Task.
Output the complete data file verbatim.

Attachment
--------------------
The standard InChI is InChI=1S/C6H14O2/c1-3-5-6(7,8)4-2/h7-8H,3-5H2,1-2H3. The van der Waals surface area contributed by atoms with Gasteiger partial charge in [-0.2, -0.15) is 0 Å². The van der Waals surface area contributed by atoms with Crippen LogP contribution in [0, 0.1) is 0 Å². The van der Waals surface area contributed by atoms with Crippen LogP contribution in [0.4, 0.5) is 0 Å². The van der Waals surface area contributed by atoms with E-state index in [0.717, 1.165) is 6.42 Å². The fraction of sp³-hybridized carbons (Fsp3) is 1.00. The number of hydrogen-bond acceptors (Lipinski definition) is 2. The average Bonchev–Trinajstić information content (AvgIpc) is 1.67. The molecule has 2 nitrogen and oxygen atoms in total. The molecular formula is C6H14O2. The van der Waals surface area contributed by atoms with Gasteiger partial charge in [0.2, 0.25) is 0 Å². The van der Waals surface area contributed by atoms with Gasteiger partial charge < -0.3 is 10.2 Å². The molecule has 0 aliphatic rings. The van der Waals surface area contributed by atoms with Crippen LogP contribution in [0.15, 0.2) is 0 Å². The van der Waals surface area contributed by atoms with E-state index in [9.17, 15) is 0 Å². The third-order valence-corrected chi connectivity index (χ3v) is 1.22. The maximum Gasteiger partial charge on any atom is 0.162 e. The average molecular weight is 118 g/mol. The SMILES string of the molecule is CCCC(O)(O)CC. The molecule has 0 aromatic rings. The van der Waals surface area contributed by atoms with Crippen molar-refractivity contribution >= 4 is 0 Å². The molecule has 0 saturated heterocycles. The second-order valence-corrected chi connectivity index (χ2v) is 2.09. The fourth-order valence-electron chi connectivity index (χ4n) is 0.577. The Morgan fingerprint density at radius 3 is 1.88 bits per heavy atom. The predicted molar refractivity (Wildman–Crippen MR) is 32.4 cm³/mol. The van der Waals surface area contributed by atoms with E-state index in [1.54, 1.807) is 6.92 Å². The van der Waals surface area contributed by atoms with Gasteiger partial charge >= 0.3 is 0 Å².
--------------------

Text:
The standard InChI is InChI=1S/C6H14O2/c1-3-5-6(7,8)4-2/h7-8H,3-5H2,1-2H3. The van der Waals surface area contributed by atoms with Gasteiger partial charge in [-0.2, -0.15) is 0 Å². The van der Waals surface area contributed by atoms with Crippen LogP contribution in [0, 0.1) is 0 Å². The van der Waals surface area contributed by atoms with Crippen LogP contribution in [0.4, 0.5) is 0 Å². The van der Waals surface area contributed by atoms with E-state index in [0.717, 1.165) is 6.42 Å². The fraction of sp³-hybridized carbons (Fsp3) is 1.00. The number of hydrogen-bond acceptors (Lipinski definition) is 2. The average Bonchev–Trinajstić information content (AvgIpc) is 1.67. The molecule has 2 nitrogen and oxygen atoms in total. The molecular formula is C6H14O2. The van der Waals surface area contributed by atoms with Gasteiger partial charge in [0.2, 0.25) is 0 Å². The van der Waals surface area contributed by atoms with Gasteiger partial charge < -0.3 is 10.2 Å². The molecule has 0 aliphatic rings. The van der Waals surface area contributed by atoms with Crippen LogP contribution in [0.15, 0.2) is 0 Å². The van der Waals surface area contributed by atoms with E-state index in [9.17, 15) is 0 Å². The third-order valence-corrected chi connectivity index (χ3v) is 1.22. The maximum Gasteiger partial charge on any atom is 0.162 e. The average molecular weight is 118 g/mol. The SMILES string of the molecule is CCCC(O)(O)CC. The molecule has 0 aromatic rings. The van der Waals surface area contributed by atoms with Crippen molar-refractivity contribution >= 4 is 0 Å². The molecule has 0 saturated heterocycles. The second-order valence-corrected chi connectivity index (χ2v) is 2.09. The fourth-order valence-electron chi connectivity index (χ4n) is 0.577. The Morgan fingerprint density at radius 3 is 1.88 bits per heavy atom. The predicted molar refractivity (Wildman–Crippen MR) is 32.4 cm³/mol. The van der Waals surface area contributed by atoms with E-state index in [1.54, 1.807) is 6.92 Å². The van der Waals surface area contributed by atoms with Gasteiger partial charge >= 0.3 is 0 Å².